New research suggests that even by conservative efforts, the number of plants that have gone extinct in the last three centuries is 500 times higher than before the industrial revolution, and the rate of extinction is skyrocketing. According to the survey, at least 571 plants have become extinct since 1750, which should be a “frightening” concern to anyone who eats or breathes.
“Plants underpin all life on Earth. They provide the oxygen we breathe and the food we eat, as well as making up the backbone of the world’s ecosystems,” said study author Eimear Nic Lughadha from the Royal Botanic Gardens, Kew.
The scientists also believe that their confirmed list of 571 plants is only the tip of the iceberg. In most cases, it can take years to declare a species officially extinct because of the landscapes that have to be scoured for any last survivors.
“How are you going to check the entirety of the Amazon for your lost plant?” Maria Vorontsova, also from the Royal Botanic Gardens, Kew, told The Guardian.
Furthermore, there are thousands of species that are functionally extinct, meaning there are so few remaining plants that the chances of reproduction and survival are nearly — if not entirely — impossible. Despite their conservative tally, the researchers’ estimate is still four times higher than what is officially recorded on the International Union for the Conservation of Nature’s Red List.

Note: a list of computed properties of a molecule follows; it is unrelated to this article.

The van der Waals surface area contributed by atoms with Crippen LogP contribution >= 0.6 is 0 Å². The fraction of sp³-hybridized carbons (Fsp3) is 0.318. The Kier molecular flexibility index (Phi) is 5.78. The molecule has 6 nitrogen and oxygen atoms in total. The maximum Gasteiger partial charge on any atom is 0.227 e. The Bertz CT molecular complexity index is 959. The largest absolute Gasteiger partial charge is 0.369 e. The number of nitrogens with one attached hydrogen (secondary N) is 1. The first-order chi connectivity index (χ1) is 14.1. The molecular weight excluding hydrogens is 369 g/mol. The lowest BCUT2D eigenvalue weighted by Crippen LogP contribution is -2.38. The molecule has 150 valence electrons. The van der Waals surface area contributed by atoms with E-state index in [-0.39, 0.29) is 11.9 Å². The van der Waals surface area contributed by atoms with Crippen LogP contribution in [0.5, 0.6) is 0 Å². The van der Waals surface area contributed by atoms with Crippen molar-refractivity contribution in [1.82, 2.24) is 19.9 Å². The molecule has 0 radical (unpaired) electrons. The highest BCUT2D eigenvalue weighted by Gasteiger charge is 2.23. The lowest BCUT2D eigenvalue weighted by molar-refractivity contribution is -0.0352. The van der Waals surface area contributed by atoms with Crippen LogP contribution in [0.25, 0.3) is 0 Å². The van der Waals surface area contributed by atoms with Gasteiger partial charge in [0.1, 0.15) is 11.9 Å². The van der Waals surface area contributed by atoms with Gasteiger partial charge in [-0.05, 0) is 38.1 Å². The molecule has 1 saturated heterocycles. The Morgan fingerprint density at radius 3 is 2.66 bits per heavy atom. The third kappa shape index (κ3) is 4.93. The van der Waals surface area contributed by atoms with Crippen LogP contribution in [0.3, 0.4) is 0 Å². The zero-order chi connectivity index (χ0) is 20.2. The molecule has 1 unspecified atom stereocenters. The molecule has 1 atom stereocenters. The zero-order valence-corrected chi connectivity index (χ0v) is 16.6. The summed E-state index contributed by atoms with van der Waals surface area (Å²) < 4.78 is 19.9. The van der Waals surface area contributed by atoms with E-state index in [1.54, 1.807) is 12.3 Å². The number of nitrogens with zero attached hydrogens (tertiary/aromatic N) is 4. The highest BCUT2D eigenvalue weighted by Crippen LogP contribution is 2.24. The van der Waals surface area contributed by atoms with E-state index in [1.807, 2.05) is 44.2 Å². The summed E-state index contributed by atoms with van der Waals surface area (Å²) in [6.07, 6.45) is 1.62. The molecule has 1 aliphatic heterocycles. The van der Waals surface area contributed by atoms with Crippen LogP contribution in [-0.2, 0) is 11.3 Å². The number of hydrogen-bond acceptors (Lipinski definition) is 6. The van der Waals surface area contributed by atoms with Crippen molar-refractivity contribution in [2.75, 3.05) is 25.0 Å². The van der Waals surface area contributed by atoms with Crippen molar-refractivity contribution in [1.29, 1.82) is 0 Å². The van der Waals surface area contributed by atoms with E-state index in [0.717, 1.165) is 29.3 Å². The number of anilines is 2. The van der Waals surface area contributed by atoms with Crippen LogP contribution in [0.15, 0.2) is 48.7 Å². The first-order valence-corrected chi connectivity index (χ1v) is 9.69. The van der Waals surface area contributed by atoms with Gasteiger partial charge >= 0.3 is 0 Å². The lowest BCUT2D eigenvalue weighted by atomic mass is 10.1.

“It is way more than we knew and way more than should have gone extinct,” said Vorontsova. “It is frightening not just because of the 571 number, but because I think that is a gross underestimate.”
According to the United Nations, another 1 million species are currently at risk of extinction. Many scientists believe that extinction and biodiversity should be in the news and keeping us up at night just as much as climate change, but that it is often a less acknowledged, and less funded, crisis.
Financing and support for plants is especially challenging within the conservation field, because they just aren’t as cute as their endangered animal counterparts.
Scientists often collect and save DNA samples from extinct plants in labs at places such as the Royal Botanic Gardens, Kew, in hopes that innovative discoveries could help save other plants or one day bring back old ones.
Via The Guardian
Image via Royal Botanic Gardens, Kew